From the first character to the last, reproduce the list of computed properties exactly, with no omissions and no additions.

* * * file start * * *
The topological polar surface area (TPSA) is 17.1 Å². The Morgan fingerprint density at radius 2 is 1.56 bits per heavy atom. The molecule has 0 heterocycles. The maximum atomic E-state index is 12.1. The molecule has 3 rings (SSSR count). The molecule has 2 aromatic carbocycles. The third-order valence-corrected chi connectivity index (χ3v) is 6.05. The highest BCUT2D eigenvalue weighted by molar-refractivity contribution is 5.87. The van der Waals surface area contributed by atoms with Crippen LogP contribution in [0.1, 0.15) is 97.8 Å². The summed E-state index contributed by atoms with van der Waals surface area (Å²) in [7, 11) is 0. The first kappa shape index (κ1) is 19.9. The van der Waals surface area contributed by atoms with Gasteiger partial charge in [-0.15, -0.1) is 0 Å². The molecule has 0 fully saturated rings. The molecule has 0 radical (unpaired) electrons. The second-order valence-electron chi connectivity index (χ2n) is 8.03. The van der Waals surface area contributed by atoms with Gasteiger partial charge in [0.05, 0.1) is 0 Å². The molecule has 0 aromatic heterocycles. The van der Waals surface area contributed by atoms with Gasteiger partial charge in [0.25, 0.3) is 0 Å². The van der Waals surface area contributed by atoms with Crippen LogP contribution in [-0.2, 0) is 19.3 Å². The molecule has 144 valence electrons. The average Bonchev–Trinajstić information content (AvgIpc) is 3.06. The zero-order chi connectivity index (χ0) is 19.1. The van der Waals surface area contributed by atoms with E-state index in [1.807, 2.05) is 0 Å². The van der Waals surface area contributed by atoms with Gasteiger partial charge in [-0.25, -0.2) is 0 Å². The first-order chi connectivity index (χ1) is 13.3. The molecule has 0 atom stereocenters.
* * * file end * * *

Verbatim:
The topological polar surface area (TPSA) is 17.1 Å². The Morgan fingerprint density at radius 2 is 1.56 bits per heavy atom. The molecule has 0 heterocycles. The maximum atomic E-state index is 12.1. The molecule has 3 rings (SSSR count). The molecule has 2 aromatic carbocycles. The third-order valence-corrected chi connectivity index (χ3v) is 6.05. The highest BCUT2D eigenvalue weighted by molar-refractivity contribution is 5.87. The van der Waals surface area contributed by atoms with Crippen LogP contribution in [0.1, 0.15) is 97.8 Å². The summed E-state index contributed by atoms with van der Waals surface area (Å²) in [7, 11) is 0. The first kappa shape index (κ1) is 19.9. The van der Waals surface area contributed by atoms with Gasteiger partial charge in [-0.15, -0.1) is 0 Å². The molecule has 0 fully saturated rings. The molecule has 0 radical (unpaired) electrons. The second-order valence-electron chi connectivity index (χ2n) is 8.03. The van der Waals surface area contributed by atoms with Gasteiger partial charge in [0.05, 0.1) is 0 Å². The molecule has 0 aromatic heterocycles. The van der Waals surface area contributed by atoms with Gasteiger partial charge in [0.25, 0.3) is 0 Å². The van der Waals surface area contributed by atoms with Crippen LogP contribution in [-0.2, 0) is 19.3 Å². The molecule has 144 valence electrons. The average Bonchev–Trinajstić information content (AvgIpc) is 3.06. The zero-order chi connectivity index (χ0) is 19.1. The van der Waals surface area contributed by atoms with E-state index in [1.807, 2.05) is 0 Å². The van der Waals surface area contributed by atoms with Gasteiger partial charge in [-0.25, -0.2) is 0 Å². The first-order chi connectivity index (χ1) is 13.3. The molecule has 0 atom stereocenters.